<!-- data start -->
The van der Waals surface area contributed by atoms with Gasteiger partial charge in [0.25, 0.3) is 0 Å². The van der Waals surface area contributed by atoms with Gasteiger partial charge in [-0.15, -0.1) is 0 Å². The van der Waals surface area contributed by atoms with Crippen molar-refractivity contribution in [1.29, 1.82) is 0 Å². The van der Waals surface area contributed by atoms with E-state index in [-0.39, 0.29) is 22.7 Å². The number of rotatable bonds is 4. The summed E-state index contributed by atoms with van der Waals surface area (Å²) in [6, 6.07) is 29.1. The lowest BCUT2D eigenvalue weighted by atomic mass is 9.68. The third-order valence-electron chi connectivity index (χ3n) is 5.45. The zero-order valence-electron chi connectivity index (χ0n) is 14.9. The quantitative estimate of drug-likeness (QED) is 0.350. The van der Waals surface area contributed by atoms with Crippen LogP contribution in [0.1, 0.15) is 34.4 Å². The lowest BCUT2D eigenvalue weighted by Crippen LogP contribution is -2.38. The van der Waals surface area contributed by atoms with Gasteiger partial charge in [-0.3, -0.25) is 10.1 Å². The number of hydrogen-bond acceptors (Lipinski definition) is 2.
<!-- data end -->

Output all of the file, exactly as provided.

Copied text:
The van der Waals surface area contributed by atoms with Gasteiger partial charge in [0.25, 0.3) is 0 Å². The van der Waals surface area contributed by atoms with Gasteiger partial charge in [-0.15, -0.1) is 0 Å². The van der Waals surface area contributed by atoms with Crippen molar-refractivity contribution in [1.29, 1.82) is 0 Å². The van der Waals surface area contributed by atoms with E-state index in [-0.39, 0.29) is 22.7 Å². The number of rotatable bonds is 4. The summed E-state index contributed by atoms with van der Waals surface area (Å²) in [6, 6.07) is 29.1. The lowest BCUT2D eigenvalue weighted by atomic mass is 9.68. The third-order valence-electron chi connectivity index (χ3n) is 5.45. The zero-order valence-electron chi connectivity index (χ0n) is 14.9. The quantitative estimate of drug-likeness (QED) is 0.350. The van der Waals surface area contributed by atoms with Crippen LogP contribution in [0.1, 0.15) is 34.4 Å². The lowest BCUT2D eigenvalue weighted by Crippen LogP contribution is -2.38. The van der Waals surface area contributed by atoms with Gasteiger partial charge in [-0.3, -0.25) is 10.1 Å². The number of hydrogen-bond acceptors (Lipinski definition) is 2.